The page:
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Ukraine and the Russian Wish to Return to Super-Power Status


by Austin Bay
November 30, 2004

A Russian bid to return to super-power status is the truly big story behind Ukraine?s rigged election.

At the moment Russia is a European also-ran, a one-time giant with deteriorating clout. However, Russia, plus Ukraine, plus Belarus, plus Khazakstan is a geo-strategic formula for a global power re-born.

This isn?t a new discovery. Before the collapse of the Soviet Union in 1991, U.S. analysts concluded that the communist leadership would spin off the Baltic and Caucaus Soviet Union. At the same time, however, they would try to keep or link the core empire strength: Russia, Ukraine, Belarus, and Kazakhstan (RUBK? pronounced ?rubik,? as in the tricky, tough to solve puzzle called Rubik?s Cube.)

In the 1991 edition of A Quick and Dirty Guide to War James F. Dunnigan and I wrote that the ?most likely? outcome of Soviet breakup would be a RUBK federation of some uncertain type.? The book appeared before the USSR collapsed, but my co-author and I took it as a given that the Soviet Union was kaput.

Wargaming conducted inside the Pentagon in the early 1990s reached a similar conclusion. I received that briefing after a mid-level Pentagon official read my book and wanted to discuss it.

In 1991, economics and population were the driving Kremlin interests in creating the RUBK. Super-power status takes money and a large number of people (how large is arguable, but 200 million is a plausible figure). The common economic interests linking Russia, Ukraine, Belarus, and Kazakhstan were a potential post-Cold War positive. Russia needed Ukraine?s immense agricultural productivity. We saw Ukraine as benefiting from direct access to Russian natural resources.

The population issue, however, had a dicey dimension: Russian ethnicity. Russian ethnic communities were scattered throughout the former USSR, but eastern Ukraine and parts of Kazakhstan were intensely ?Russified.?

In 2004, the Kremlin of President Vladimir Putin still sees the economic benefits of a RUBK federation. He also sees it as a way to bring ethnic Russians back inside the borders of Mother Russia.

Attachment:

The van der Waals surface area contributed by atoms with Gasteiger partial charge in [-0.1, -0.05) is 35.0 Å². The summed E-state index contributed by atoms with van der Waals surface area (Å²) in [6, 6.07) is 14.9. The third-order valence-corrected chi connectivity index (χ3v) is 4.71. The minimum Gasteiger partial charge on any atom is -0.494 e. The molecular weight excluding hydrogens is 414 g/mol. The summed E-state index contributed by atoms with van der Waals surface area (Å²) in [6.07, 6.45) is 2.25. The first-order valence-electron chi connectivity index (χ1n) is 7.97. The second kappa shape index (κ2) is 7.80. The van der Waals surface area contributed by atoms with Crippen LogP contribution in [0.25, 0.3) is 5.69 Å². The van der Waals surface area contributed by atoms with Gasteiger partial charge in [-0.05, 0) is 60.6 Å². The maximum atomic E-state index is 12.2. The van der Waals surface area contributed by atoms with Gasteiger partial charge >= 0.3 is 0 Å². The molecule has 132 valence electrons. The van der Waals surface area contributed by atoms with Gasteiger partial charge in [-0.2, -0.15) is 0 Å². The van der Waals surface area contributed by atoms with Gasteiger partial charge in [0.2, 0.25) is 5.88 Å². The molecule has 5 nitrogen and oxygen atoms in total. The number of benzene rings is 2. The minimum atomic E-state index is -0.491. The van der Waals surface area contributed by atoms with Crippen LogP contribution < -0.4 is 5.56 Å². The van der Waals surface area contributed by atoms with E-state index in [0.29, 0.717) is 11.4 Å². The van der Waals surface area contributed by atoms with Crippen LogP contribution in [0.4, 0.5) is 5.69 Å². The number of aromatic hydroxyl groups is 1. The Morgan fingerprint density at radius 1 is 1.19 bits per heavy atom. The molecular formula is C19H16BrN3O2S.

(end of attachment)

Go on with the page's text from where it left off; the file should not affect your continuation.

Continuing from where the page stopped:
Belarus (?White Russia?) remains a dictatorial basket case that might as well link up with Moscow. Perplexing Kazakhstan is another column. Installing pliant, pro-Moscow candidate Viktor Yanukovych as president was supposed to be Moscow?s sneaky way of welding Ukraine to Russia.

Until pro-democracy demonstrations erupted in the aftermath the rigged election, Moscow did not understand the degree of change in the Ukraine. Ukraine?s neighbor, Poland, helps explain those changes. After 1989, Poland took the tough route to both political and economic liberalization. After 15 years the results are dramatic. Polish political confidence is extraordinary and the economy is a powerhouse compared to Russia. Add Polish military competence to the mix?which I saw ably demonstrated in Iraq.

While historic divisions between western ?Catholic? and eastern ?Orthodox? Ukraine play a role in the contested election, it is the ?Polish model? that inspires Ukrainian democrats ?and the democrats include ethnic Russians. The democrats compare Russia?s corruption and economic failure to the renaissance in Poland, but it is Putin?s own spiral into one-man rule that reminds them of what they despise most about the Kremlin.

The pro-democracy organizations understand how to use modern communications. With real-time Internet coverage of events they are betting Putin and Yanukovych won?t risk a Ukrainian Tiananmen Square. The involvement of Cold War celebrities like Vaclav Havel, Lech Walesa, and Margaret Thatcher adds to their confidence.

It?s a fair bet the ?pro-Western? candidate, Viktor Yushchenko, would win a second presidential election, especially one conducted with even closerinternational scrutiny.

That would deal Kremlinites seeking super-powerdom a severe blow. It would be a useful, welcome blow ?and potentially a blow for liberty and wealth in Russia. A democratic Ukraine could do for Russia what Poland did for Ukraine?- provide a next-door, you-can-do-it-too example of the benefits of the rule of law and economic liberalization. Ultimately, another organization, the European Union, provides more stability and prosperity than an antiquated, authoritarian, and corrupt RUBK ever could.

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